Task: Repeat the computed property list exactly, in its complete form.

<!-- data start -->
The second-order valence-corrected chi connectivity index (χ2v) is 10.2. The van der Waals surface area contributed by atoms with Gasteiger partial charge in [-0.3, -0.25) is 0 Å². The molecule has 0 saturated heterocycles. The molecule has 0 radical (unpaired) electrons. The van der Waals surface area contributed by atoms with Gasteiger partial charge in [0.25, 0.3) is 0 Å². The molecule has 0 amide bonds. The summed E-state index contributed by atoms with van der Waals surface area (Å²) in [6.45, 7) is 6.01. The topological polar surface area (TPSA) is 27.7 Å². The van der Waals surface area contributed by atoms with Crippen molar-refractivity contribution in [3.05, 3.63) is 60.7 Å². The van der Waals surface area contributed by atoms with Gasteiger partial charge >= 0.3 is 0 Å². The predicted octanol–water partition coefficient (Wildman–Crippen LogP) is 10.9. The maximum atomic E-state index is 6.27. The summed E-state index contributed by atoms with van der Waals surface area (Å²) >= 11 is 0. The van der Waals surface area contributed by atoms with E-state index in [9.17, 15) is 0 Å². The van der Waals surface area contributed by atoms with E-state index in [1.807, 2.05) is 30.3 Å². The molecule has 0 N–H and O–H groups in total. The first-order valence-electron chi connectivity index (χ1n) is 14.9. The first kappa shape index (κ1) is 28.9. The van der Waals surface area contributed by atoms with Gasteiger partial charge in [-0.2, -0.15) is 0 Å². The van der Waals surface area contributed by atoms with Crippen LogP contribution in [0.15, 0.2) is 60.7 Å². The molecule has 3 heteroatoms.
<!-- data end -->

The second-order valence-corrected chi connectivity index (χ2v) is 10.2. The van der Waals surface area contributed by atoms with Gasteiger partial charge in [-0.3, -0.25) is 0 Å². The molecule has 0 saturated heterocycles. The molecule has 0 radical (unpaired) electrons. The van der Waals surface area contributed by atoms with Gasteiger partial charge in [0.25, 0.3) is 0 Å². The molecule has 0 amide bonds. The summed E-state index contributed by atoms with van der Waals surface area (Å²) in [6.45, 7) is 6.01. The topological polar surface area (TPSA) is 27.7 Å². The van der Waals surface area contributed by atoms with Crippen molar-refractivity contribution in [3.05, 3.63) is 60.7 Å². The van der Waals surface area contributed by atoms with Gasteiger partial charge >= 0.3 is 0 Å². The predicted octanol–water partition coefficient (Wildman–Crippen LogP) is 10.9. The maximum atomic E-state index is 6.27. The summed E-state index contributed by atoms with van der Waals surface area (Å²) >= 11 is 0. The van der Waals surface area contributed by atoms with E-state index in [9.17, 15) is 0 Å². The van der Waals surface area contributed by atoms with E-state index in [1.807, 2.05) is 30.3 Å². The molecule has 0 N–H and O–H groups in total. The first-order valence-electron chi connectivity index (χ1n) is 14.9. The first kappa shape index (κ1) is 28.9. The van der Waals surface area contributed by atoms with Gasteiger partial charge in [-0.2, -0.15) is 0 Å². The van der Waals surface area contributed by atoms with Crippen LogP contribution in [0.15, 0.2) is 60.7 Å². The molecule has 3 heteroatoms.